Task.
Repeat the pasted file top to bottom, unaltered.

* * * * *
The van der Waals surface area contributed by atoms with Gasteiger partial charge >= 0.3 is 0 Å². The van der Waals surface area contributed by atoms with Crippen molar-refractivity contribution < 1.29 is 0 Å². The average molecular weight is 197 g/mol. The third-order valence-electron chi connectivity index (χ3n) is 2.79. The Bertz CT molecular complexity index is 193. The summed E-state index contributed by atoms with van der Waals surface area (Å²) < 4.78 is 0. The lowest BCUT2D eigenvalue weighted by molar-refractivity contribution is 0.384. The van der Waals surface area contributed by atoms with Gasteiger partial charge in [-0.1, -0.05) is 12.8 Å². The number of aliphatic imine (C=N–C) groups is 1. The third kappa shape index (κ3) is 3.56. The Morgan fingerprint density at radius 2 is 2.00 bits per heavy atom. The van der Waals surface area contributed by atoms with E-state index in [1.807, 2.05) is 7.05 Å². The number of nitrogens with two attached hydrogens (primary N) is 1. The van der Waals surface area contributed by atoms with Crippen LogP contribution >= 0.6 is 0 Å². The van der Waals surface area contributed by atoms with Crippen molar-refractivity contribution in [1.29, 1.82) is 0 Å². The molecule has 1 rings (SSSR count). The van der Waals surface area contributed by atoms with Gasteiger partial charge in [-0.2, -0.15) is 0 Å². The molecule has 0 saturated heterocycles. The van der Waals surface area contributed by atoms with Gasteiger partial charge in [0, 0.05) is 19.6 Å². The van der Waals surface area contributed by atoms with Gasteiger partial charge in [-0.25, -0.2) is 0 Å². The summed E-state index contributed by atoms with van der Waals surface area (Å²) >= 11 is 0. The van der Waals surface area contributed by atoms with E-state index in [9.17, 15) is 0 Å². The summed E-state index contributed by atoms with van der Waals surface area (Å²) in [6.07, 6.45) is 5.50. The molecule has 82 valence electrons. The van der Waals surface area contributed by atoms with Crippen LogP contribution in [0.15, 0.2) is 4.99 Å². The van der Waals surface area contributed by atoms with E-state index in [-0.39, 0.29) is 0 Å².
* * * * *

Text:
The van der Waals surface area contributed by atoms with Gasteiger partial charge >= 0.3 is 0 Å². The van der Waals surface area contributed by atoms with Crippen molar-refractivity contribution < 1.29 is 0 Å². The average molecular weight is 197 g/mol. The third-order valence-electron chi connectivity index (χ3n) is 2.79. The Bertz CT molecular complexity index is 193. The summed E-state index contributed by atoms with van der Waals surface area (Å²) < 4.78 is 0. The lowest BCUT2D eigenvalue weighted by molar-refractivity contribution is 0.384. The van der Waals surface area contributed by atoms with Gasteiger partial charge in [-0.1, -0.05) is 12.8 Å². The number of aliphatic imine (C=N–C) groups is 1. The third kappa shape index (κ3) is 3.56. The Morgan fingerprint density at radius 2 is 2.00 bits per heavy atom. The van der Waals surface area contributed by atoms with E-state index in [1.807, 2.05) is 7.05 Å². The number of nitrogens with two attached hydrogens (primary N) is 1. The van der Waals surface area contributed by atoms with Crippen LogP contribution >= 0.6 is 0 Å². The van der Waals surface area contributed by atoms with Crippen molar-refractivity contribution in [1.29, 1.82) is 0 Å². The molecule has 1 rings (SSSR count). The van der Waals surface area contributed by atoms with Gasteiger partial charge in [-0.2, -0.15) is 0 Å². The molecule has 0 saturated heterocycles. The van der Waals surface area contributed by atoms with Gasteiger partial charge in [0, 0.05) is 19.6 Å². The van der Waals surface area contributed by atoms with Gasteiger partial charge in [-0.25, -0.2) is 0 Å². The summed E-state index contributed by atoms with van der Waals surface area (Å²) >= 11 is 0. The van der Waals surface area contributed by atoms with E-state index in [9.17, 15) is 0 Å². The summed E-state index contributed by atoms with van der Waals surface area (Å²) in [6.07, 6.45) is 5.50. The molecule has 82 valence electrons. The van der Waals surface area contributed by atoms with Crippen LogP contribution in [0.15, 0.2) is 4.99 Å². The van der Waals surface area contributed by atoms with E-state index in [-0.39, 0.29) is 0 Å².